It’s in every wedding photographer’s contract or if it’s not, it should be;  a clause to the effect of: If the photographer cannot perform the duties as outlined in this contract due to fire, earthquake, natural disaster, strike, acts of God, or other occurrence beyond the control of the parties…

In case of an emergency, is your photography business protected? Do you have a contingency plan should you fall ill, if there’s a death in the family, or any of life’s unforeseen disasters prevents you from shooting a wedding? You may think that it won’t happen to you, but the problem with that thinking is that you never know. Therefore, to protect your business, you need to make sure you have a disaster plan in place should something terrible happen and you are unable to fulfill your end of the contract. This not only protects you and your business, but your clients as well.

If you haven’t set up a disaster plan for your wedding photography business, here are 5 things you need to have to make sure you are prepared for the worst:


1. Make A Emergency Photographer List

In the case that you are completely incapacitated, make sure that there is a printed list of photographers you, or your designated disaster buddy (see #2), can call and count on to be the primary shooter at a wedding or multiple weddings for you. Make sure this is a comprehensive list with at least 5-10 names of wedding photographers as well as their contact information. Find those that have a similar style as you and around the same price range. Ideally, these would be photographers in your area.


2. Get a Disaster Buddy

Just like in the first grade, you need to ask someone specifically to be your disaster buddy. This is your 3am panicked phone call, “ride or die” Olivia Pope who will “handle it” should there be an emergency and you are unavailable. This photographer should be a person you can trust 100% to take care of your business while you are unable to, who can shoot weddings in your stead and vice versa. Your disaster buddy will be your go-to person, and you will be theirs.

Make a plan for how you want things to be handled in case of emergency and put it in writing so that it can be easily found if it is ever needed. Discuss every detail, down to how much you will pay the replacement photographer and how clients will be notified. Make sure your significant other knows who your disaster buddy is so they know who to call in a worst case scenario.


3. Have A Printed Copy Of Contact Info and Details For Every Client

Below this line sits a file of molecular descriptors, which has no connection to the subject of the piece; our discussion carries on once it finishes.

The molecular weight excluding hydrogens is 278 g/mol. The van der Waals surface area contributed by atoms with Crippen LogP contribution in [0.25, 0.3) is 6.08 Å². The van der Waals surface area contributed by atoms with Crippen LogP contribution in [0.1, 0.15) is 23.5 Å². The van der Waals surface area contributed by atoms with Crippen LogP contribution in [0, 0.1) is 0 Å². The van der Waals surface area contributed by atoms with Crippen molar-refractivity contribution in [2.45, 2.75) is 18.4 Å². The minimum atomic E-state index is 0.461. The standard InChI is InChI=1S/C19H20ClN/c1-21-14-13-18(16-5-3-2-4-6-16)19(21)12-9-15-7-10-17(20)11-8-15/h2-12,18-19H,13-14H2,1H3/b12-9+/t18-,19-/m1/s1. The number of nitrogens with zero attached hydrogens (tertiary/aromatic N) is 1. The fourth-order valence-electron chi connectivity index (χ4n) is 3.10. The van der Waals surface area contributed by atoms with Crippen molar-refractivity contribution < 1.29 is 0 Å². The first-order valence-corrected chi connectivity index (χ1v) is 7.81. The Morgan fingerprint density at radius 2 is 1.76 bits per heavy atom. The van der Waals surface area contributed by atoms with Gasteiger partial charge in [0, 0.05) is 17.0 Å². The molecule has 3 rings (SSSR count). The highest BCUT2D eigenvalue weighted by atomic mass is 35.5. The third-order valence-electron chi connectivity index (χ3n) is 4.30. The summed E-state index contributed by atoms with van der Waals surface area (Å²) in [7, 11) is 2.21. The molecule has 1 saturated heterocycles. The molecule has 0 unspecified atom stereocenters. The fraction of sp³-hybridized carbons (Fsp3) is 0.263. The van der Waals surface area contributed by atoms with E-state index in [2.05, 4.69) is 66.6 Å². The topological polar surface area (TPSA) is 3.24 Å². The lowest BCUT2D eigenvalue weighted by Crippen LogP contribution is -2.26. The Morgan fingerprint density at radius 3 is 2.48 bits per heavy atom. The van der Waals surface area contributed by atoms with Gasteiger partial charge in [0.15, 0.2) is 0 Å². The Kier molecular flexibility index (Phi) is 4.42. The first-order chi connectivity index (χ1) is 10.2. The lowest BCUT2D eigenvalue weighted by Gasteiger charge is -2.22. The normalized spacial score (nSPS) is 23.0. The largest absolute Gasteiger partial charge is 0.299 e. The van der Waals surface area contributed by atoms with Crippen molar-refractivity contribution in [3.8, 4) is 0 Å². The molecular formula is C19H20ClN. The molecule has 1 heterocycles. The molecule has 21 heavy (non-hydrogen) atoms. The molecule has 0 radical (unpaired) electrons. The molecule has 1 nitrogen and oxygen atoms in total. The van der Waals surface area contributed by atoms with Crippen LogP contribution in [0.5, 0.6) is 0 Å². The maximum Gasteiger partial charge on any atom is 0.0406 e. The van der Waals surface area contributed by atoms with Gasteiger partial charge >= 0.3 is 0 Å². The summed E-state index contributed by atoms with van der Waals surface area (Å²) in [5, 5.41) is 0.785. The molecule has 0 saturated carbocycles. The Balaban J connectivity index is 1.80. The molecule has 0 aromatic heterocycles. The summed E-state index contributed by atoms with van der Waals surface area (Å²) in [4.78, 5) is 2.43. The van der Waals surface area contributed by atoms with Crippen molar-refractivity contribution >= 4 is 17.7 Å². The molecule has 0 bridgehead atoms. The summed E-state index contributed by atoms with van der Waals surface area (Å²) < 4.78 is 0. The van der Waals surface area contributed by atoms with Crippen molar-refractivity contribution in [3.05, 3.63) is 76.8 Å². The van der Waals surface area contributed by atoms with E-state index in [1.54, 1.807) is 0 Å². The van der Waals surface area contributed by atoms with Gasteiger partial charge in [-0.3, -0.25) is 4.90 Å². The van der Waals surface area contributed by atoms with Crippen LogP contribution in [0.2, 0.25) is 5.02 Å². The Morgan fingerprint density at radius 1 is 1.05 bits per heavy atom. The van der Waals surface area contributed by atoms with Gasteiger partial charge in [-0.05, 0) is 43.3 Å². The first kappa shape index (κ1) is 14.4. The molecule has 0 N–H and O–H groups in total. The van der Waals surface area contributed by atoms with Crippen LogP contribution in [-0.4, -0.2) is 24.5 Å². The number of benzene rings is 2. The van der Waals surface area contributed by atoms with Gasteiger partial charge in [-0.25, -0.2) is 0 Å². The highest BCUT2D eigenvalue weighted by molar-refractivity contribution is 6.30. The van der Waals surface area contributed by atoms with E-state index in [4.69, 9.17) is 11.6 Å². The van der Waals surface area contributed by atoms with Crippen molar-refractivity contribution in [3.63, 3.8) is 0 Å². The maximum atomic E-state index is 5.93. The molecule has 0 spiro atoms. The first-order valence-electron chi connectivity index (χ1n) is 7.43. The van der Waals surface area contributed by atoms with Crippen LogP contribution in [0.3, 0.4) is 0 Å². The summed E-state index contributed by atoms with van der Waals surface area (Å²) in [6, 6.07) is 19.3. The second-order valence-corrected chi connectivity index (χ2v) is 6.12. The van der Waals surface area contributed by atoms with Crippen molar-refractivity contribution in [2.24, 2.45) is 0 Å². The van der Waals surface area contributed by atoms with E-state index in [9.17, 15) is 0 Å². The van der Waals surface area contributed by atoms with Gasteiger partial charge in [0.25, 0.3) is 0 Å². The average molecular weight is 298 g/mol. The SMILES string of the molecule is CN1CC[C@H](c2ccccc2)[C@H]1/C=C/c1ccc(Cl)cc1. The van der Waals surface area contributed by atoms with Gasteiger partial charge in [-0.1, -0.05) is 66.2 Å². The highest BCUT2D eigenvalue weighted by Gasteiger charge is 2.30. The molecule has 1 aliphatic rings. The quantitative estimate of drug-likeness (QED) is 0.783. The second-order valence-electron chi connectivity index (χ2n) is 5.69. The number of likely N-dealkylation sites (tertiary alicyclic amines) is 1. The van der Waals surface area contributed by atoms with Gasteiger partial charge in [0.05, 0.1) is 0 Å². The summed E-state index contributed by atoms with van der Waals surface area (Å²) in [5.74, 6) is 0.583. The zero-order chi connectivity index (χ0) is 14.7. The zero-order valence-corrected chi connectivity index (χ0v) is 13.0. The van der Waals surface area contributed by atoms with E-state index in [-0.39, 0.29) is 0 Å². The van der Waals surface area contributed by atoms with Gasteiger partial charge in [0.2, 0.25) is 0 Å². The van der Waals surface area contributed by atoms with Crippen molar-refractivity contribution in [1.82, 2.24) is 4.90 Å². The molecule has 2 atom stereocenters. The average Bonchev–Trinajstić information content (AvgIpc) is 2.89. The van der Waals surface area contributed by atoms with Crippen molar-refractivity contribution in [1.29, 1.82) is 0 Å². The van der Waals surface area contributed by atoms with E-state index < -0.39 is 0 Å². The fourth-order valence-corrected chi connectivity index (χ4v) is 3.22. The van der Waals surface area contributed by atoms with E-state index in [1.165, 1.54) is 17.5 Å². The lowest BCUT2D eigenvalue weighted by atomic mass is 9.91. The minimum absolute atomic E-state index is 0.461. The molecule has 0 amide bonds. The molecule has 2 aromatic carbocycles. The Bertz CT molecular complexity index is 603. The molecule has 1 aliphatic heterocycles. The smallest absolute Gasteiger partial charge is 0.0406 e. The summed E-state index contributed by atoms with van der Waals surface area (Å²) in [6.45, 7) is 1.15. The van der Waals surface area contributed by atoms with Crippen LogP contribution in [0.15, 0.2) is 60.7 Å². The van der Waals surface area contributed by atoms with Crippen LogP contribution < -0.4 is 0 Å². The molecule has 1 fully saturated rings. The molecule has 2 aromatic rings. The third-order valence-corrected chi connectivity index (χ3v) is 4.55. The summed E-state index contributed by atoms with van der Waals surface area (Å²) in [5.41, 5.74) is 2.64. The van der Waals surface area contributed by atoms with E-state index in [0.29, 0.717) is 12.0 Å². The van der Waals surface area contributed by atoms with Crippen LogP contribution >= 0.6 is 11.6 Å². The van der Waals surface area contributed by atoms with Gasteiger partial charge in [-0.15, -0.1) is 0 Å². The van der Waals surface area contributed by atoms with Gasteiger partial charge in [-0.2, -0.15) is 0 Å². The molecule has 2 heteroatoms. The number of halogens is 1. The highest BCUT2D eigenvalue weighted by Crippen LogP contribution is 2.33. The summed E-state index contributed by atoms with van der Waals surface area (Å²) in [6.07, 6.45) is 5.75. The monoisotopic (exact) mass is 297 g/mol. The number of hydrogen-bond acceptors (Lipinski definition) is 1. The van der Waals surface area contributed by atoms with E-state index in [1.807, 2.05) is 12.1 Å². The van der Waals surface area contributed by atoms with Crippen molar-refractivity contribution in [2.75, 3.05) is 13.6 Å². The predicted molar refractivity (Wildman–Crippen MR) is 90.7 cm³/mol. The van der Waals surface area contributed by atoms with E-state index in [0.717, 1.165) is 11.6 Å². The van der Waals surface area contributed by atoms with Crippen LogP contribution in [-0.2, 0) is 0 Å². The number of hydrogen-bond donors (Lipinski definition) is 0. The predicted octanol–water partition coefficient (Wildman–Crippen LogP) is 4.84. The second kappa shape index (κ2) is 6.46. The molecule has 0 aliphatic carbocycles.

You should have a printed, easily accessible file for each one of your wedding clients. Each folder should have the details of the wedding, the wedding day schedule, contact information, invoices, etc. If your studio management program has this info stored, that’s great, but it is still recommended that you have a tangible, paper copy so in case anything were to happen, it can be easily transferred to the person responsible for taking over your wedding. They will likely be finishing out the editing, collecting the final payments etc., so the more information you can provide the better.


4. Make Sure All Your Important Business Papers Are Stored In One Safe Place

Now that you have all these tangible stray-documents to keep track of, make sure you store them in a safe location that’s easily accessible, and keep a digital copy as well as a hard copy – You can’t be too careful.

Tell your significant other and your disaster buddy where you’ve stored this info so if the time ever comes where they need it, they know exactly where to find it.



5. Surround Yourself With a Community of Photographers

Two years ago, wedding photographer Anthony Carbajal (and Ice Bucket Challenge star) was diagnosed with ALS and found himself having to cancel all of his booked weddings. The photography community rallied together under the leadership of Jeremy Chou, who challenged all the photographers in the area to donate one day of their time and talent to Anthony and his clients to shoot one of his weddings. Almost 200 photographers responded and Anthony was able to take care of his clients.

You don’t have to be an island; make sure you are participating and giving back to the photography community. Join a networking group, meet people, offer to help people; it makes the industry a better place.


You may never need to implement your disaster plan (and it is my hope that you won’t ever have to), but disasters, tragedies, and circumstances out of our control will happen. Make sure you and your business are protected if anything should ever happen.

Even if you are not a wedding photographer, you still need to make plans to protect your business. Death, divorce, disability…I’ve only scratched the surface with this article. If you want more information, be sure to check out this Oh Snap! Business Prevention Kit from The LawTog to get all of your business affairs in order so that you can rest easy.